Spinning reel fishing can be tricky. What are the obstacles to overcome so you don’t get too frustrated at the beginning? The wind is going to tie a knot in your line every once in a while. If you get mad and start shaking the rod, the knot becomes a snarl and you’re going to have to stop and cut the whole mess away and start again. Slow down. Enjoy the process. Better to be standing in the middle of a river fiddling with knots than sitting in traffic. For me, the aspects that might seem difficult if you’re watching from the outside are the parts that make it bliss. It’s focus, observation and science married to rhythm, intuition and perfect patience. If you’re fishing well, you’re there, in the moment, and there isn’t anything else.
Where does someone begin if they want to try fly fishing for themselves? If you can afford it, take a class. If you can’t, buy a book. Or try the web. YouTube wasn’t around when I started, but if it had been, I would have been in heaven. From knot tying to casting to reading the water and understanding the life cycles of the insects the trout are feeding on, there’s a lot to learn. The gear manufacturers have a ton of resources on their sites.
Do you have any spots in New Hampshire you would recommend specifically for beginners trying their luck? No. Stay out of my spots. Just kidding. (Not really.) Here are a couple that spring to mind — I like small streams and the Piscataquog in New Boston, near the center of town, has good fishing early in the summer. Archery Pond at Bear Brook State Park always has fish — it’s fly fishing only — but they are tough to catch.
What gear do you really need to get started and what can wait as you progress? I don’t think you need a lot to get started. I had a second-hand rod and reel and a few flies that I kept in something; I want to say it was an old match box, but that sounds so folksy I must have made it up. Basically, if I were starting from scratch but was earnest in my commitment and had a bit of money, I’d go to a reputable fly shop and have the staff set me up.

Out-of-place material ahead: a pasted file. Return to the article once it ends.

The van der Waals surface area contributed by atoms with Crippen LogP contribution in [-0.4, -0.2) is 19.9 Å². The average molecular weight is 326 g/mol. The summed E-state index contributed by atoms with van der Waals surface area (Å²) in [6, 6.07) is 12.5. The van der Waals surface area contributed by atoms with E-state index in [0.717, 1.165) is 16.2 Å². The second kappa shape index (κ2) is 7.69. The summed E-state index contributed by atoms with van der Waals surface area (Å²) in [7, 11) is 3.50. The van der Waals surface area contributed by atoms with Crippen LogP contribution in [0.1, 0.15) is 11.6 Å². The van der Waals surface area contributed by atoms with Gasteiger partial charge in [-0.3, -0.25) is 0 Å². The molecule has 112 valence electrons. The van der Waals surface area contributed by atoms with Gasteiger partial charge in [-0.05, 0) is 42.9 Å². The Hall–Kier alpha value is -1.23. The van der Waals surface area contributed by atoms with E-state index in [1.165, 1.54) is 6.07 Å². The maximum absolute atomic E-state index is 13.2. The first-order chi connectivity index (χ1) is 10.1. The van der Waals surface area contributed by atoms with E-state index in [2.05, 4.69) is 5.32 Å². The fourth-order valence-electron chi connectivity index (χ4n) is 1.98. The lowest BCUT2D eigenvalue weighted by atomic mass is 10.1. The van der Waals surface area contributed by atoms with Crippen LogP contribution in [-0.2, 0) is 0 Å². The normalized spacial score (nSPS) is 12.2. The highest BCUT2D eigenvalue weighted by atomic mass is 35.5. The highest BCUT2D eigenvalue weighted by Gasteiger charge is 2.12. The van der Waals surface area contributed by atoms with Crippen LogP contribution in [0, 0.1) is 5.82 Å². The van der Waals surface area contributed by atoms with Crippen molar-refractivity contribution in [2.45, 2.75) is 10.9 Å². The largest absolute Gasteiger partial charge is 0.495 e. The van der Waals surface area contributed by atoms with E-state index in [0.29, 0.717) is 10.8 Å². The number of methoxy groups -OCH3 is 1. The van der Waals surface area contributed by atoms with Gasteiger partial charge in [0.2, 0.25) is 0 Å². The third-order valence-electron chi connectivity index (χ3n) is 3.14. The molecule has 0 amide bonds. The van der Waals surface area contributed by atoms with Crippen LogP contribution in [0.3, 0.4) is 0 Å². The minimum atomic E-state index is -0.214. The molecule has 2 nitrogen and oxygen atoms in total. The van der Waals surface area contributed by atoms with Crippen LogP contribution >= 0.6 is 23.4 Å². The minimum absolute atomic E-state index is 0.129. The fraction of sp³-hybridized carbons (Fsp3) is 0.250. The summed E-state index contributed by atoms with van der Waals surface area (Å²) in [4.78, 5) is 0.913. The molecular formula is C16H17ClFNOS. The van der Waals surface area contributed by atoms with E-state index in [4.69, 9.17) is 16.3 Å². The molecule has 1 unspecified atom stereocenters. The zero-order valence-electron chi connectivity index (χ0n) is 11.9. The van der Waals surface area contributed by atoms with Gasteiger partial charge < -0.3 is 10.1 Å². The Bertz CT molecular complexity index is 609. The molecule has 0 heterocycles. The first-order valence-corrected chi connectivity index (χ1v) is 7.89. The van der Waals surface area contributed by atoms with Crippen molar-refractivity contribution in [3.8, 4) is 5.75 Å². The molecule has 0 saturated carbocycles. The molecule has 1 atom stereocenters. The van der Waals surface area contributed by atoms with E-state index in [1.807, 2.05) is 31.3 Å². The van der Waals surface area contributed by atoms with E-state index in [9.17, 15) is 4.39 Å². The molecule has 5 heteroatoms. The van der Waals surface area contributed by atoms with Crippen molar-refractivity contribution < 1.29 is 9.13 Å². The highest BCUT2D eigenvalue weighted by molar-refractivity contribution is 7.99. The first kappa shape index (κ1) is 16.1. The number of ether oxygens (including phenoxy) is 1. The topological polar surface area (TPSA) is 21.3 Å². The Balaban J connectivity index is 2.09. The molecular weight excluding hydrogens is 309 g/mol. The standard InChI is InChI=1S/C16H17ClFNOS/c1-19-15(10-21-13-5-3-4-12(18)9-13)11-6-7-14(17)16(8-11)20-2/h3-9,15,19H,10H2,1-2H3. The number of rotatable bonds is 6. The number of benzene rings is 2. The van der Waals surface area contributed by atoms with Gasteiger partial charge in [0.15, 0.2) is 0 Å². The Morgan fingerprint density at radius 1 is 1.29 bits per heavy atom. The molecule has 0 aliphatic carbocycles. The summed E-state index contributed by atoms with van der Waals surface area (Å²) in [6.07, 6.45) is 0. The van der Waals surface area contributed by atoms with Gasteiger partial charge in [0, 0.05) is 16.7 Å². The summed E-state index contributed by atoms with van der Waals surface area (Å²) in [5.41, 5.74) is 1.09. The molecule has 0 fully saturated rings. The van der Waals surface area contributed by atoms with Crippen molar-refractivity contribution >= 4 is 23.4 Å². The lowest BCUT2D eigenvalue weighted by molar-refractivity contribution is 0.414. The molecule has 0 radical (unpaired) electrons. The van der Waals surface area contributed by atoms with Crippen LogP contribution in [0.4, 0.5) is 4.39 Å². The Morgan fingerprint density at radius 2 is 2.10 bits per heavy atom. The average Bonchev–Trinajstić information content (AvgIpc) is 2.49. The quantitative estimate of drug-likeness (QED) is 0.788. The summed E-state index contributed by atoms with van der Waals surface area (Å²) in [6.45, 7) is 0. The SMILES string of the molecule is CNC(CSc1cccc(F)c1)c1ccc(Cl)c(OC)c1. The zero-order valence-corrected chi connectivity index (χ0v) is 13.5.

To get fully geared up right off the bat, a good start-up kit can be an economical way to go. You can get the essentials for what you need and add on as you progress. The Orvis Streamline Fly-Fishing Outfit 906-4 Tip ($225, orvis.com) gets you the beginner rod and reel you need at a great price. This 9', 6-weight rod is perfect for taking in bluegills or brook trout. You just need to know where they’re rising. It includes a reel case and “The Orvis Guide to Beginning Fly Fishing.’”
A good vest can make every fishing trip a bit easier. Cabela’s Willow Creek Vest ($45, cabelas.com) is great for both novice anglers and seasoned experts alike, offering two large, zippered cargo pockets, four interior pockets and three D-rings to attach tools and a net.
You may not always know what the fish are biting on, but you’ll know where to find all your flies neatly organized in the SRO Easy Grip Fly Box ($16, stoneriveroutfitters.com) from Stone River Outfitters. Made from impact-resistant polypropylene and featuring a positive locking latch to ensure it stays closed when need be.
You will not regret having on hand a good guide book when beginning in fly fishing and the “Orvis Fly-Fishing Guide” ($20, amazon.com) is essentially the fly fisherman’s bible. This full color, revised edition features instructions from fly selection to casting and presentation techniques to help you catch anything from “bass to bonefish, from tarpon to trout.”